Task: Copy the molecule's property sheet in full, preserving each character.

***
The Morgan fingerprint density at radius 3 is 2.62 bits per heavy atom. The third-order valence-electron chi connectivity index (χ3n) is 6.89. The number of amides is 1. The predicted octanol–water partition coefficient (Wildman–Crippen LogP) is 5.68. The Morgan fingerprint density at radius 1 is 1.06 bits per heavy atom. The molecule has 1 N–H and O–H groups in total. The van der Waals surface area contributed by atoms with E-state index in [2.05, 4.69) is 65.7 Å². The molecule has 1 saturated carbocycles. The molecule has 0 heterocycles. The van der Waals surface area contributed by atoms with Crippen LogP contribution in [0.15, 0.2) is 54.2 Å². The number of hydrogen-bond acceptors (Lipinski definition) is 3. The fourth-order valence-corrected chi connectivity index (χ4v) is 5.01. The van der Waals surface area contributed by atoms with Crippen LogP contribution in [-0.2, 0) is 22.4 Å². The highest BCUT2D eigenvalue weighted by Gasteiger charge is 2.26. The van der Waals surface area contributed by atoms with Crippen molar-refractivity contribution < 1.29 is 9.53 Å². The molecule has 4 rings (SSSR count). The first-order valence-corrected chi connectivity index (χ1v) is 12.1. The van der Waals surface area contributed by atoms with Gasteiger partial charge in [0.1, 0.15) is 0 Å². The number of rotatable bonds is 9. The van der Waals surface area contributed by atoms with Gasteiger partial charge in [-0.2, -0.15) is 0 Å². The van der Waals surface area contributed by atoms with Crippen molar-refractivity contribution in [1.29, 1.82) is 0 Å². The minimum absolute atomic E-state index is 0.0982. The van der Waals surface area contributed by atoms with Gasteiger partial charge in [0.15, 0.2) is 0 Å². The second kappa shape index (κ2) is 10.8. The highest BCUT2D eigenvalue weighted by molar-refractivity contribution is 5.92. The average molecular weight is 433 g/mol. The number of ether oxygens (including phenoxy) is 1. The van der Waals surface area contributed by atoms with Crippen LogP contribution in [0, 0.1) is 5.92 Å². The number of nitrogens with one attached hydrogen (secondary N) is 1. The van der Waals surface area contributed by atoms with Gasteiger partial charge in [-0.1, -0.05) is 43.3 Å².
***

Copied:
The Morgan fingerprint density at radius 3 is 2.62 bits per heavy atom. The third-order valence-electron chi connectivity index (χ3n) is 6.89. The number of amides is 1. The predicted octanol–water partition coefficient (Wildman–Crippen LogP) is 5.68. The Morgan fingerprint density at radius 1 is 1.06 bits per heavy atom. The molecule has 1 N–H and O–H groups in total. The van der Waals surface area contributed by atoms with E-state index in [2.05, 4.69) is 65.7 Å². The molecule has 1 saturated carbocycles. The molecule has 0 heterocycles. The van der Waals surface area contributed by atoms with Crippen LogP contribution in [0.15, 0.2) is 54.2 Å². The number of hydrogen-bond acceptors (Lipinski definition) is 3. The fourth-order valence-corrected chi connectivity index (χ4v) is 5.01. The van der Waals surface area contributed by atoms with Crippen LogP contribution in [-0.2, 0) is 22.4 Å². The highest BCUT2D eigenvalue weighted by Gasteiger charge is 2.26. The van der Waals surface area contributed by atoms with Crippen molar-refractivity contribution < 1.29 is 9.53 Å². The molecule has 4 rings (SSSR count). The first-order valence-corrected chi connectivity index (χ1v) is 12.1. The van der Waals surface area contributed by atoms with Gasteiger partial charge in [0.1, 0.15) is 0 Å². The number of rotatable bonds is 9. The van der Waals surface area contributed by atoms with Gasteiger partial charge in [-0.2, -0.15) is 0 Å². The van der Waals surface area contributed by atoms with Crippen molar-refractivity contribution in [1.29, 1.82) is 0 Å². The minimum absolute atomic E-state index is 0.0982. The van der Waals surface area contributed by atoms with Gasteiger partial charge in [0.15, 0.2) is 0 Å². The second kappa shape index (κ2) is 10.8. The highest BCUT2D eigenvalue weighted by molar-refractivity contribution is 5.92. The average molecular weight is 433 g/mol. The number of ether oxygens (including phenoxy) is 1. The van der Waals surface area contributed by atoms with Crippen LogP contribution in [0, 0.1) is 5.92 Å². The number of nitrogens with one attached hydrogen (secondary N) is 1. The van der Waals surface area contributed by atoms with Gasteiger partial charge in [-0.1, -0.05) is 43.3 Å².